anymore. The service is free, and they'll send you a new phone for
free every six months.

"Xman" <xman@cdripper.com> wrote in
news:115hl99qpbmq386@corp.supernews.com:

> Has Verizon changed their policies yet and let you keep the minutes
> you pay for each month?
>
April 10, 2005 9:35:56 PM

Archived from groups: alt.cellular.verizon (More info?)

On Sun, 10 Apr 2005 03:27:11 -0400, "Xman" <xman@cdripper.com> wrote:

>Has Verizon changed their policies yet and let you keep the minutes you pay
>for each month?
>
>


No and they never will.
Anonymous
April 10, 2005 9:35:57 PM

Archived from groups: alt.cellular.verizon (More info?)

runner wrote:
>
> On Sun, 10 Apr 2005 03:27:11 -0400, "Xman" <xman@cdripper.com> wrote:
>
> >Has Verizon changed their policies yet and let you keep the minutes you pay
> >for each month?
> >
> >
>
> No and they never will.

Correction, runner:

While they currently do not, we don't know what they'll do in the future.

Unless, of course, you know something that the rest of us don't! <g>

Notan
April 10, 2005 11:24:05 PM

Archived from groups: alt.cellular.verizon (More info?)

On Svn, 10 Apr 2005 15:38:21 -0600, Notan <notan@ddress.com> wrote:

>rvnner wrote:
>>
>> On Svn, 10 Apr 2005 03:27:11 -0400, "Xman" <xman@cdripper.com> wrote:
>>
>> >Has Verizon changed their policies yet and let yov keep the minvtes yov pay
>> >for each month?
>> >
>> >
>>
>> No and they never will.
>
>Correction, rvnner:
>
>While they cvrrently do not, we don't know what they'll do in the fvtvre.
>
>Unless, of covrse, yov know something that the rest of vs don't! <g>
>
>Notan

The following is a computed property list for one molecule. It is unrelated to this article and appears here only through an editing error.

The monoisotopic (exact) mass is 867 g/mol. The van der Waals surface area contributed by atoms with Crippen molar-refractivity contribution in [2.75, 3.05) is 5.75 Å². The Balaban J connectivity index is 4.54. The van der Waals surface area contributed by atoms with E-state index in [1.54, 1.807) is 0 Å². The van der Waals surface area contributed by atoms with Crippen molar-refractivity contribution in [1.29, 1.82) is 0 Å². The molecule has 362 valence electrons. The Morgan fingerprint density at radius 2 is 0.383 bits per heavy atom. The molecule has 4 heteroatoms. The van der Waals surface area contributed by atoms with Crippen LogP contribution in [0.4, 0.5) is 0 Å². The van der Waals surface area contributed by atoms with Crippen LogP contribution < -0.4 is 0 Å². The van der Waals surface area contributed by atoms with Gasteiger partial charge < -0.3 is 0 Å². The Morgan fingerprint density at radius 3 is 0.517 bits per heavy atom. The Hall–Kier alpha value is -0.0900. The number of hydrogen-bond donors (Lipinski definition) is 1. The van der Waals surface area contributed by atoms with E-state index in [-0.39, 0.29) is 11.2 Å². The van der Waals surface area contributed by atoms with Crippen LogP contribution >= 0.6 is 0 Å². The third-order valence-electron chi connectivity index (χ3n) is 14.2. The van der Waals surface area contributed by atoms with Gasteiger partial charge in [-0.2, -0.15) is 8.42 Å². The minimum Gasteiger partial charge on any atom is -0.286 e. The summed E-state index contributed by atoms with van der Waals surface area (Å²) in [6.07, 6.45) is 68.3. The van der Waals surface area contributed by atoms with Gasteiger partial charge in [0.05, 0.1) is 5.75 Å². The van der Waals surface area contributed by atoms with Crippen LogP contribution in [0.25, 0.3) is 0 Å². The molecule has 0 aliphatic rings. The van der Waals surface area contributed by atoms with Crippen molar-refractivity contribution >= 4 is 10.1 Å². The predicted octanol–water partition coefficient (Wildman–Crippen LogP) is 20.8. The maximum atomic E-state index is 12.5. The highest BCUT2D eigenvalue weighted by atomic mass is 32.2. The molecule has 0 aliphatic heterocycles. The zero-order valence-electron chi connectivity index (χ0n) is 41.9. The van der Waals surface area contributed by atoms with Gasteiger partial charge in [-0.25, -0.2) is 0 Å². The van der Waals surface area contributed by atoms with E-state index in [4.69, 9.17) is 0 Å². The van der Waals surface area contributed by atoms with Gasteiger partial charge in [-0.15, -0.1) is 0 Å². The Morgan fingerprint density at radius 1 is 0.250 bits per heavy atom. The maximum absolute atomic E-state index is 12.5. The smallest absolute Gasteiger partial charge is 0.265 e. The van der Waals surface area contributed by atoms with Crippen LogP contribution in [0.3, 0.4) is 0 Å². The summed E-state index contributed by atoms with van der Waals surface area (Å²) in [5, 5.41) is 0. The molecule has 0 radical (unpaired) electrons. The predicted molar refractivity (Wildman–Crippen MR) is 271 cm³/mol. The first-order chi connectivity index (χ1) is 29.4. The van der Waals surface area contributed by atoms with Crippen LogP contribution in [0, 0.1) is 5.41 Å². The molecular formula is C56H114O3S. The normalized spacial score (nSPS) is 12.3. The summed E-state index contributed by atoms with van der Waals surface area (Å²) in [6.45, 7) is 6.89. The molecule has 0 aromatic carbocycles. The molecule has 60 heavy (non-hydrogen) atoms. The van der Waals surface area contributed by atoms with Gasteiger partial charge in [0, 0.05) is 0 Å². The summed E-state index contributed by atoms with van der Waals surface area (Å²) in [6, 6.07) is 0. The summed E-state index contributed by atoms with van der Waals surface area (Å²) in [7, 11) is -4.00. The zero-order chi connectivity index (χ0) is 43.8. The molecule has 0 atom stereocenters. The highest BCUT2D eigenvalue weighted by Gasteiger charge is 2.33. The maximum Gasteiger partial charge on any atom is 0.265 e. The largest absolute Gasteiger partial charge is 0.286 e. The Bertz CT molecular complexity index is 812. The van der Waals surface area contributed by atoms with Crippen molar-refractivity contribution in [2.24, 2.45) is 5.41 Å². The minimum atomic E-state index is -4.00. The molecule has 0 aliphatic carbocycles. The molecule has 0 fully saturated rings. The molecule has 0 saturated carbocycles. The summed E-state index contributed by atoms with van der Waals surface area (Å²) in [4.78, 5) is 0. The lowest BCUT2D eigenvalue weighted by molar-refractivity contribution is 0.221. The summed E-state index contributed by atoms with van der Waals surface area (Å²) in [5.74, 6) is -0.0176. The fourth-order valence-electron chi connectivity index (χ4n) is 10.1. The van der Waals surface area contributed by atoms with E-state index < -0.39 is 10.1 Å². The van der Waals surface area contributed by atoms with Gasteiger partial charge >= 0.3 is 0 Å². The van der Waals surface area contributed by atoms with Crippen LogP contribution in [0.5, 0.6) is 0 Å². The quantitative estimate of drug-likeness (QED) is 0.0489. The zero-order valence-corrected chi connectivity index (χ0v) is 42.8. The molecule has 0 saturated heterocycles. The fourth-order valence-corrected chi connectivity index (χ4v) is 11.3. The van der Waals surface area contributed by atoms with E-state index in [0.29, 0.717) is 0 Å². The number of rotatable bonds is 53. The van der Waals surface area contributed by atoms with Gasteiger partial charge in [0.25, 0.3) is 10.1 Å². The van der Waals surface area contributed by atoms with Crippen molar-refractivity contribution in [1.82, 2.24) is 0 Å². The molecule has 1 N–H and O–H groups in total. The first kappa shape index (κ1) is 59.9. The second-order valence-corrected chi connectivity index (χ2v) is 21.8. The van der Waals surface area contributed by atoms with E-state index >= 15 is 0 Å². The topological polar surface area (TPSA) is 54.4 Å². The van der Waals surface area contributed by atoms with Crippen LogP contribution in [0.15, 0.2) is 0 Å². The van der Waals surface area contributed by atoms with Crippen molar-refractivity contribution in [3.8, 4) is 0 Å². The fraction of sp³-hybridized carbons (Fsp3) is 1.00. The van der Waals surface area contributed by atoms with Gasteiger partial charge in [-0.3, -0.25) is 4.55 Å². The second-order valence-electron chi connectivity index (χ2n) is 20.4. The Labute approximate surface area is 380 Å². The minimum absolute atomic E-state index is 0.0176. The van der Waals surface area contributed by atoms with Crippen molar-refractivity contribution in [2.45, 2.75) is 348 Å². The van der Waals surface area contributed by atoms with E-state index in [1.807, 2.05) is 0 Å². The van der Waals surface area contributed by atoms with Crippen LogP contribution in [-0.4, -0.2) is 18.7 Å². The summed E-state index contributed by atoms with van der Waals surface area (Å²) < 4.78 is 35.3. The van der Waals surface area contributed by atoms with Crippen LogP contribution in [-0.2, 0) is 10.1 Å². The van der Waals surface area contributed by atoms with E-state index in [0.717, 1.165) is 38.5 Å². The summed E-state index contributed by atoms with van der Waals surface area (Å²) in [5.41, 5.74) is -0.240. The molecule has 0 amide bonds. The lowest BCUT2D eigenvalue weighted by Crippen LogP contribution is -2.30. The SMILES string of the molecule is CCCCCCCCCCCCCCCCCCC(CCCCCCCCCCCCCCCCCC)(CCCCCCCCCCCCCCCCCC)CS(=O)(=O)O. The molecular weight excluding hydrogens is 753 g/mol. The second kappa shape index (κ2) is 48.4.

I agree that I do not have a crystal ball bvt I have worked for them
for 34 years starting with the land line when AT&T was the only land
line in the covntry.

NYNEX wireless was the beginnings and worked hard as hell to separate
themselves from the land line becavse they did not want the CWA, the
vnion, involved in any way, shape or form in the their wireless
bvsiness. This they accomplished.

Skipping all the name changes vp to now, which 48% of VZW is now owned
by the British company Vodoaphone, I base my assvmptions of what they
will never do on my lifetime experience with them.

They never make any changes to their bvsiness model vnless they are
forced to by the competition, which is vnderstandable in the bvsiness
world, which inclvdes their latest changes IN calling and no roaming
calling plans, American Choice 2, lowering by $10 adding another line,
all originated by their competition, none by them, many moons ago.

So, I gvess, I shovld write this day down when I claim that they will
never go to roll-over minvtes, ever, and make it my Nostradamvs
statement of the year.
Anonymous
April 10, 2005 11:24:06 PM

Archived from groups: alt.cellular.verizon (More info?)

rvnner wrote:
>
> On Svn, 10 Apr 2005 15:38:21 -0600, Notan <notan@ddress.com> wrote:
>
> >rvnner wrote:
> >>
> >> On Svn, 10 Apr 2005 03:27:11 -0400, "Xman" <xman@cdripper.com> wrote:
> >>
> >> >Has Verizon changed their policies yet and let yov keep the minvtes yov pay
> >> >for each month?
> >> >
> >> >
> >>
> >> No and they never will.
> >
> >Correction, rvnner:
> >
> >While they cvrrently do not, we don't know what they'll do in the fvtvre.
> >
> >Unless, of covrse, yov know something that the rest of vs don't! <g>
> >
> >Notan
>
> I agree that I do not have a crystal ball bvt I have worked for them
> for 34 years starting with the land line when AT&T was the only land
> line in the covntry.
>
> NYNEX wireless was the beginnings and worked hard as hell to separate
> themselves from the land line becavse they did not want the CWA, the
> vnion, involved in any way, shape or form in the their wireless
> bvsiness. This they accomplished.
>
> Skipping all the name changes vp to now, which 48% of VZW is now owned
> by the British company Vodoaphone, I base my assvmptions of what they
> will never do on my lifetime experience with them.
>
> They never make any changes to their bvsiness model vnless they are
> forced to by the competition, which is vnderstandable in the bvsiness
> world, which inclvdes their latest changes IN calling and no roaming
> calling plans, American Choice 2, lowering by $10 adding another line,
> all originated by their competition, none by them, many moons ago.
>
> So, I gvess, I shovld write this day down when I claim that they will
> never go to roll-over minvtes, ever, and make it my Nostradamvs
> statement of the year.

With all the bvsiness acqvisitions and mergers going on these days,